Stem-cell research must be guided by principles, says Archbishop Chaput

.- Catholics have the right and civic obligation to carry their convictions about the sacredness of human life into the public debate, as in the case of embryonic stem-cell research, said Archbishop Charles Chaput of Denver in his most recent column in the Denver Catholic Register. “Don't be bullied by claims that religious believers are ‘against science’ or ‘uninterested in cures.’ This is nonsense,” he said. “It's a smokescreen, designed to hide the motives of some of the scientific and corporate stakeholders in the stem-cell debate.

“The Church always supports scientific research that genuinely serves the human person. That includes, in a general sense, stem-cell research,” said the archbishop.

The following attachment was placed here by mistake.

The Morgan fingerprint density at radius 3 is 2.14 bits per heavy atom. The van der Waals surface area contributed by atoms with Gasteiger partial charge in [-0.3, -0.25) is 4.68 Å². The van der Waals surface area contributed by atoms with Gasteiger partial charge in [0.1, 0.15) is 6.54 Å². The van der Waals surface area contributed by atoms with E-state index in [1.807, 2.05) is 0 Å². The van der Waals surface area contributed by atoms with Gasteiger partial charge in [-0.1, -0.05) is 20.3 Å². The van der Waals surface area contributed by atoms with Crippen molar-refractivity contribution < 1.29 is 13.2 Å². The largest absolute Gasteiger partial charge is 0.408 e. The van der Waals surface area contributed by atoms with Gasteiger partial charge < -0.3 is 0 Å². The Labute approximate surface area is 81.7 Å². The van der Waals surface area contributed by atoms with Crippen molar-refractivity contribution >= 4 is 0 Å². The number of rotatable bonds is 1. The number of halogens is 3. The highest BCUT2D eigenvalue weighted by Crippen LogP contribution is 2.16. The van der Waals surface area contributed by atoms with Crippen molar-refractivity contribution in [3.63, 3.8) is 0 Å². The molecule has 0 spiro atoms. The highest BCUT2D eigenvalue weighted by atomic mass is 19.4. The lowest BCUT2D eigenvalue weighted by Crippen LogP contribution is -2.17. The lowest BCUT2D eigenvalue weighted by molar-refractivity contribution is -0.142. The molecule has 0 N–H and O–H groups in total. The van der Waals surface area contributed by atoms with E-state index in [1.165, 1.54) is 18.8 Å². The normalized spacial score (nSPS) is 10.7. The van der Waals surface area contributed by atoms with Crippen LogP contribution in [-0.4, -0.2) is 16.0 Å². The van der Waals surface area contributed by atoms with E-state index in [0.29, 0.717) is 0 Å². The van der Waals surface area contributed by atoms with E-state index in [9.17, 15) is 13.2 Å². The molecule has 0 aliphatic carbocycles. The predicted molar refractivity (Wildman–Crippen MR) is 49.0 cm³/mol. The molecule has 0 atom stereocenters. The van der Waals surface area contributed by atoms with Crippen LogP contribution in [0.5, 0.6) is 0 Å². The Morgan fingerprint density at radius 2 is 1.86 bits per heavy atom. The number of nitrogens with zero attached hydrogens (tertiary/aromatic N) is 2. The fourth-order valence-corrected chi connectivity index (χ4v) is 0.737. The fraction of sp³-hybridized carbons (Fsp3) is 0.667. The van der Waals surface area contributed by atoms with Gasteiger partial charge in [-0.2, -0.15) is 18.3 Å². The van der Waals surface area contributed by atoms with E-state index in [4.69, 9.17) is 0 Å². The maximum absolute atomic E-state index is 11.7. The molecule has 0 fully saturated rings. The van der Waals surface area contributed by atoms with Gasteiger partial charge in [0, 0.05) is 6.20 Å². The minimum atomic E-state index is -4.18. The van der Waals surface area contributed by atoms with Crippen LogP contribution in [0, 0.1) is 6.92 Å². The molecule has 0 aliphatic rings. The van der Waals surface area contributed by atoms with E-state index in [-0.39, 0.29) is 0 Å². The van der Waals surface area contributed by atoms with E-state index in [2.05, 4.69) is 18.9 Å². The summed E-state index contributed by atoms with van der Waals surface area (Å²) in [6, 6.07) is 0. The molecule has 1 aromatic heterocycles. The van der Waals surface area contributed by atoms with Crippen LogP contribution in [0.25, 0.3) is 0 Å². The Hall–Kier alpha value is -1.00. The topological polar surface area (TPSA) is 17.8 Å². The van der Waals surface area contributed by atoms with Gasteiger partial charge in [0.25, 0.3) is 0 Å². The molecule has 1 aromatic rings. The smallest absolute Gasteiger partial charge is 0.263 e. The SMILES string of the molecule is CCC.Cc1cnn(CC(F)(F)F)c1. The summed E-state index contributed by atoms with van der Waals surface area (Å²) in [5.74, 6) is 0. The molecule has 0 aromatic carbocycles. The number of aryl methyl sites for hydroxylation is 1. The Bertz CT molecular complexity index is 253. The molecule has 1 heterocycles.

“Stem cells, harvested from adults or umbilical cords, pose no moral problems and have great value for medical research,” he clarified.

The real struggle in stem-cell research, he said, is really a narrower fight over the use of tissue from embryos and aborted unborn children.

“If we're serious about our Catholic faith, if we're really committed to a culture of life and to humanizing American society, then our approach to science should be governed by a simple and very sensible rule: The end never justifies the means,” he wrote.

“A good end, like researching a cure for Alzheimer's, can never excuse an evil act done to accomplish it, like destroying and using embryos for experiments, or colluding in the abortion industry by harvesting the remains of killed unborn children,” he continued.

“For Christians, human life from the moment of conception should always be treated as having the dignity of a child of God, and must never be treated as an object. The harvesting of cells from aborted unborn children is material cooperation in the evil of abortion itself, which always attacks and destroys a human life,” said the archbishop. “The use of cells obtained by destroying embryos is an equally direct attack on the human person.”

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